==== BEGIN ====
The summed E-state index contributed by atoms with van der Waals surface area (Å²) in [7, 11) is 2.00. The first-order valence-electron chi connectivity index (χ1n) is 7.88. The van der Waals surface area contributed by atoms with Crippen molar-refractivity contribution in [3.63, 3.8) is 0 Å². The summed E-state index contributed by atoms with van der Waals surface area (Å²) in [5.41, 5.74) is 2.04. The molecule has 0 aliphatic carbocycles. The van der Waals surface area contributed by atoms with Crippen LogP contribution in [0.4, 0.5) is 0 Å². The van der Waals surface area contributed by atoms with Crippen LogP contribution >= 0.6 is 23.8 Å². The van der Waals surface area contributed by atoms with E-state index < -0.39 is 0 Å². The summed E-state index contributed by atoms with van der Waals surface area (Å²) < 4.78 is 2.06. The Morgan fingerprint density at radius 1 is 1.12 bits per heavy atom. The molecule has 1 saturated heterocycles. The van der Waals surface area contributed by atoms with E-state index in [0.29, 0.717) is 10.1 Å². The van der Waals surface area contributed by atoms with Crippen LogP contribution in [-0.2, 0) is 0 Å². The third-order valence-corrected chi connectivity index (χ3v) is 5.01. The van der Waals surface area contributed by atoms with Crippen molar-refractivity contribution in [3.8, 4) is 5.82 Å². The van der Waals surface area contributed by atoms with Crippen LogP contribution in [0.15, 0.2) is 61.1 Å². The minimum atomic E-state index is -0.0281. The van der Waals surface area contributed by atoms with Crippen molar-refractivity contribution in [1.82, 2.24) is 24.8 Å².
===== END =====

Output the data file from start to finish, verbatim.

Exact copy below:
The summed E-state index contributed by atoms with van der Waals surface area (Å²) in [7, 11) is 2.00. The first-order valence-electron chi connectivity index (χ1n) is 7.88. The van der Waals surface area contributed by atoms with Crippen molar-refractivity contribution in [3.63, 3.8) is 0 Å². The summed E-state index contributed by atoms with van der Waals surface area (Å²) in [5.41, 5.74) is 2.04. The molecule has 0 aliphatic carbocycles. The van der Waals surface area contributed by atoms with Crippen LogP contribution in [0.4, 0.5) is 0 Å². The van der Waals surface area contributed by atoms with Crippen LogP contribution >= 0.6 is 23.8 Å². The van der Waals surface area contributed by atoms with E-state index < -0.39 is 0 Å². The summed E-state index contributed by atoms with van der Waals surface area (Å²) < 4.78 is 2.06. The Morgan fingerprint density at radius 1 is 1.12 bits per heavy atom. The molecule has 1 saturated heterocycles. The van der Waals surface area contributed by atoms with E-state index in [0.29, 0.717) is 10.1 Å². The van der Waals surface area contributed by atoms with Crippen LogP contribution in [-0.2, 0) is 0 Å². The third-order valence-corrected chi connectivity index (χ3v) is 5.01. The van der Waals surface area contributed by atoms with Crippen molar-refractivity contribution in [3.8, 4) is 5.82 Å². The van der Waals surface area contributed by atoms with Crippen LogP contribution in [0.15, 0.2) is 61.1 Å². The minimum atomic E-state index is -0.0281. The van der Waals surface area contributed by atoms with Crippen molar-refractivity contribution in [1.82, 2.24) is 24.8 Å².